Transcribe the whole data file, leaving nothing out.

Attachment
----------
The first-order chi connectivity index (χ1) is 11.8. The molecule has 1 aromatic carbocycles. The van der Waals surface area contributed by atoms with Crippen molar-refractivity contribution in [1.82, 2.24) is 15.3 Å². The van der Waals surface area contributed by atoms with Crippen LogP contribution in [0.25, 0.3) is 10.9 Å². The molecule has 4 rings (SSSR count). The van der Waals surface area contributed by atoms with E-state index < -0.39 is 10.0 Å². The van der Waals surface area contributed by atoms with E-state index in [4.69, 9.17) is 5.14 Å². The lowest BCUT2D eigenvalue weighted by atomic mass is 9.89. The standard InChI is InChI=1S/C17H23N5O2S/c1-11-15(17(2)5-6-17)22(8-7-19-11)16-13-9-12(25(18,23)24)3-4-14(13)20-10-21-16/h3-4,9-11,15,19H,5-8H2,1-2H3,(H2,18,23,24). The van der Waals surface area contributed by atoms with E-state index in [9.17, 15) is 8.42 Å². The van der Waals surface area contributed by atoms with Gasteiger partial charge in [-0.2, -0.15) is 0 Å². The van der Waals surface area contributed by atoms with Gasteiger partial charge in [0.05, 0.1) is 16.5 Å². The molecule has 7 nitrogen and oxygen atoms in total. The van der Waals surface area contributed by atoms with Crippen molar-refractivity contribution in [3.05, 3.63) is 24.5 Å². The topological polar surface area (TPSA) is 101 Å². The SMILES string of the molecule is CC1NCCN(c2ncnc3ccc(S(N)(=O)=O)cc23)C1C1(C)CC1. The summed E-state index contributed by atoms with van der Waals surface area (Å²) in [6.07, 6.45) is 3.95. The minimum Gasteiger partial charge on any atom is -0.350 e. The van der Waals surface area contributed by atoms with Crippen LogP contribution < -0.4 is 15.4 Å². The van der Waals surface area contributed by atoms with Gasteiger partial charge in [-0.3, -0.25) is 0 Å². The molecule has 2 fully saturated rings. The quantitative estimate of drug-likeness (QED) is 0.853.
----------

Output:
The first-order chi connectivity index (χ1) is 11.8. The molecule has 1 aromatic carbocycles. The van der Waals surface area contributed by atoms with Crippen molar-refractivity contribution in [1.82, 2.24) is 15.3 Å². The van der Waals surface area contributed by atoms with Crippen LogP contribution in [0.25, 0.3) is 10.9 Å². The molecule has 4 rings (SSSR count). The van der Waals surface area contributed by atoms with E-state index < -0.39 is 10.0 Å². The van der Waals surface area contributed by atoms with E-state index in [4.69, 9.17) is 5.14 Å². The lowest BCUT2D eigenvalue weighted by atomic mass is 9.89. The standard InChI is InChI=1S/C17H23N5O2S/c1-11-15(17(2)5-6-17)22(8-7-19-11)16-13-9-12(25(18,23)24)3-4-14(13)20-10-21-16/h3-4,9-11,15,19H,5-8H2,1-2H3,(H2,18,23,24). The van der Waals surface area contributed by atoms with E-state index in [9.17, 15) is 8.42 Å². The van der Waals surface area contributed by atoms with Gasteiger partial charge in [-0.2, -0.15) is 0 Å². The van der Waals surface area contributed by atoms with Gasteiger partial charge in [0.05, 0.1) is 16.5 Å². The molecule has 7 nitrogen and oxygen atoms in total. The van der Waals surface area contributed by atoms with Crippen molar-refractivity contribution in [3.05, 3.63) is 24.5 Å². The topological polar surface area (TPSA) is 101 Å². The SMILES string of the molecule is CC1NCCN(c2ncnc3ccc(S(N)(=O)=O)cc23)C1C1(C)CC1. The summed E-state index contributed by atoms with van der Waals surface area (Å²) in [6.07, 6.45) is 3.95. The minimum Gasteiger partial charge on any atom is -0.350 e. The van der Waals surface area contributed by atoms with Crippen LogP contribution < -0.4 is 15.4 Å². The van der Waals surface area contributed by atoms with Gasteiger partial charge in [-0.3, -0.25) is 0 Å². The molecule has 2 fully saturated rings. The quantitative estimate of drug-likeness (QED) is 0.853.